‘Of mice and men’ by John Steinbeck

In the unique’ Of mice and males’ John Steinbeck utilizes the character Crooks to represent racism throughout America and symbolise the marginalisation of the black neighborhood at the time the book is set. From the beginning Steinbeck masterfully utilizes Crooks as a tool to offer the reader an insight to the reality of the American Dream and what 1930’s America resembled. The reader has to decide whether Crooks deserves sympathy, or is simply a bitter, terrible ‘stable-buck’.

Steinbeck presents Crooks as a victim of bigotry throughout the whole book, To start with Crooks is the only black man on the ranch highlighting that he is an outcast. We initially here of Crooks when Candy describes him as a ‘nigger’, although acceptable at the time the word dehumanises Crooks and shows the disrespect he receives from other members on the cattle ranch. Ostracised by the white members on the ranch, Crooks resents it As he states’ If I say something, why it’s simply a nigger sayin’ it’ this portrays Crooks as someone that has actually relied on self- pity and the concept that he is a lower human than his white equivalents. He states to Lennie ‘I ain’t desired in the bunk home and you ain’t wanted in my room’ he continues stating ‘they say I stink’ which can be translated that the white members on the cattle ranch would find it appalling if a ‘nigger’ would breathe the same air in the bunkhouse as them.

The ambiance of Criminal’s room reflects a lot on his personality. A great deal of the things in his ‘little shed’ were described as ‘broken’, this echoes onto Scoundrel’s personality by the reality he is ‘broken’ in himself and is avoided by the other ranch members. Regardless of the truth Crooks picked up his name due to the fact that of his ‘crooked back’ Steinbeck skillfully connects this into the title of the book. ‘Of mice and man’ compares a male to the very same level to mice. Criminals back injury is because of a horse kicking him in the back, this indicates that Steinbeck is trying to express that even an animal deserves more than him.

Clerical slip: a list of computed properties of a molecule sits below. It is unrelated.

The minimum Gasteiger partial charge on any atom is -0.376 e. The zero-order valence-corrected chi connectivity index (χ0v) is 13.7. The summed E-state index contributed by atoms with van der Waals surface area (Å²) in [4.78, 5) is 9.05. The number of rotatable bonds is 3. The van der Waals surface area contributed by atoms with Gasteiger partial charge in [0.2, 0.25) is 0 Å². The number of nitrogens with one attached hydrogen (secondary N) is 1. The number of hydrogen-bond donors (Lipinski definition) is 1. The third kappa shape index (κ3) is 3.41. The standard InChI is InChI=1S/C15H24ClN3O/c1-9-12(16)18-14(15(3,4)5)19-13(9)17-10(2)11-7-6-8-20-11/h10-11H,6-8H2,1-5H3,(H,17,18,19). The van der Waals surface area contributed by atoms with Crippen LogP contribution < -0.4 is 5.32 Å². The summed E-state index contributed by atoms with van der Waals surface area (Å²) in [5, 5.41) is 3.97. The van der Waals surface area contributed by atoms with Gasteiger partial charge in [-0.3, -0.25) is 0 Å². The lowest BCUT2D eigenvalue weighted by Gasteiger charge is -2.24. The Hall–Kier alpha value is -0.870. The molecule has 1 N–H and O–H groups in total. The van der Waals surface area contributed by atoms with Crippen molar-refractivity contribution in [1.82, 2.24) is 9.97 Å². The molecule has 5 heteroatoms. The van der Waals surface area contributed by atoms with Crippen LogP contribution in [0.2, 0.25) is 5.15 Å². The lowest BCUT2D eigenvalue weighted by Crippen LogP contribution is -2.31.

Criminals brings into viewpoint the solitude experienced by all the characters in “Of Mice and Men” by stating (p. 77) “Sure, you could play horseshoes till it got dark, however then you got to read books. Books ain’t no great. A guy requires somebody– to be near him. A guys goes nuts if he ain’t got no one. Do not make no difference who the person is, long’s he’s with you. I tell ya, a guy gets too lonesome, an’ he gets sick.” He is informing of the requirement for human interaction, the need for company and the need for somebody to care and provide security. The injustice Crooks experiences in residing in a barn and not in the bunkhouse where he might play rummy as one of the group leads him to this desperate plea to be understood as equivalent. Just because when he cuts himself, the blood he bleeds is considered as various from a white perspective, this does not mean he is not entitled to take advantage of human nature. John Steinbeck is depicting here the sensations of Americans of his day and age: their aloneness and their redemption– in the American Dream.

It becomes apparent that the treatment of Crooks has actually made him cynical. Whenever the American Dream (i.e. the hope of all ranchers that a person day they will have self-reliance, land for themselves and be answerable to no-one) is mentioned he dismisses it. He says scornfully (p. 78) “I seen numerous guys visited on the road an’ on the ranches with their bindles on their backs an’ that exact same damn thing in their heads. Hundreds of them. They come, an’ they quit an’ go on… An’ never ever a god-damn among ’em gets it.” This stark realism provides us an impression that Crooks has absolutely no hope. Nevertheless (p. 77) “I remember when I was a little kid … had a strawberry patch. Had an alfalfa spot … Utilized to turn the chickens out on the alfalfa on a bright morning” reinforces the concept that everyone has a dream, a goal and a fantasy. Scoundrels may be pessimistic, yet even he, the marginalised, afraid, gruff, resentful, alone “nigger”, has a dream, the hope of one day experiencing the happiness of his youth again.

Should we analyze Crooks as a cynical, evil, unimportant individual? After all, he’s only an “nigger”. Yet one can fell sympathy for this ostracised male who, under his rough outside, has mankind and all its qualities. Scoundrels gives us the most vibrant picture of life at the time of the novel: its hopes, fears and oppressions. And does Crooks also connect to life today? Are we any happier at having houses, self-reliance, liberty of speech? Do you have to be black to experience oppression?

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